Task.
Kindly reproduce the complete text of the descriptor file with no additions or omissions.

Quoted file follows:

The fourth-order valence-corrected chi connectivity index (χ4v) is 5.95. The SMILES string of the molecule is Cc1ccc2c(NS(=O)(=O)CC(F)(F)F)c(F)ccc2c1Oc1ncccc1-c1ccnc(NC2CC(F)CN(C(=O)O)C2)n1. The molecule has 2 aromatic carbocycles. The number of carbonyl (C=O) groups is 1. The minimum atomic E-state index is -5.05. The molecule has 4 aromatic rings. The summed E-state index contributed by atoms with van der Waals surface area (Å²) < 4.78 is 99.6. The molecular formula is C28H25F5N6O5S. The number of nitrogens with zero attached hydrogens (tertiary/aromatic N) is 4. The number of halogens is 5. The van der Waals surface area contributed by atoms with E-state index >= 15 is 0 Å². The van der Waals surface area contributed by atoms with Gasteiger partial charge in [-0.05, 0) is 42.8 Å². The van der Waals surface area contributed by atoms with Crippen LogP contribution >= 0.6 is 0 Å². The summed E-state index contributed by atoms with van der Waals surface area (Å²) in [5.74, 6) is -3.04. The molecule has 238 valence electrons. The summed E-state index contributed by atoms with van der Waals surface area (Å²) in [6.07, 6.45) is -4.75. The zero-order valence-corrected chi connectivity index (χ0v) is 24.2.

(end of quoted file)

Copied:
The fourth-order valence-corrected chi connectivity index (χ4v) is 5.95. The SMILES string of the molecule is Cc1ccc2c(NS(=O)(=O)CC(F)(F)F)c(F)ccc2c1Oc1ncccc1-c1ccnc(NC2CC(F)CN(C(=O)O)C2)n1. The molecule has 2 aromatic carbocycles. The number of carbonyl (C=O) groups is 1. The minimum atomic E-state index is -5.05. The molecule has 4 aromatic rings. The summed E-state index contributed by atoms with van der Waals surface area (Å²) < 4.78 is 99.6. The molecular formula is C28H25F5N6O5S. The number of nitrogens with zero attached hydrogens (tertiary/aromatic N) is 4. The number of halogens is 5. The van der Waals surface area contributed by atoms with E-state index >= 15 is 0 Å². The van der Waals surface area contributed by atoms with Gasteiger partial charge in [-0.05, 0) is 42.8 Å². The van der Waals surface area contributed by atoms with Crippen LogP contribution >= 0.6 is 0 Å². The summed E-state index contributed by atoms with van der Waals surface area (Å²) in [5.74, 6) is -3.04. The molecule has 238 valence electrons. The summed E-state index contributed by atoms with van der Waals surface area (Å²) in [6.07, 6.45) is -4.75. The zero-order valence-corrected chi connectivity index (χ0v) is 24.2.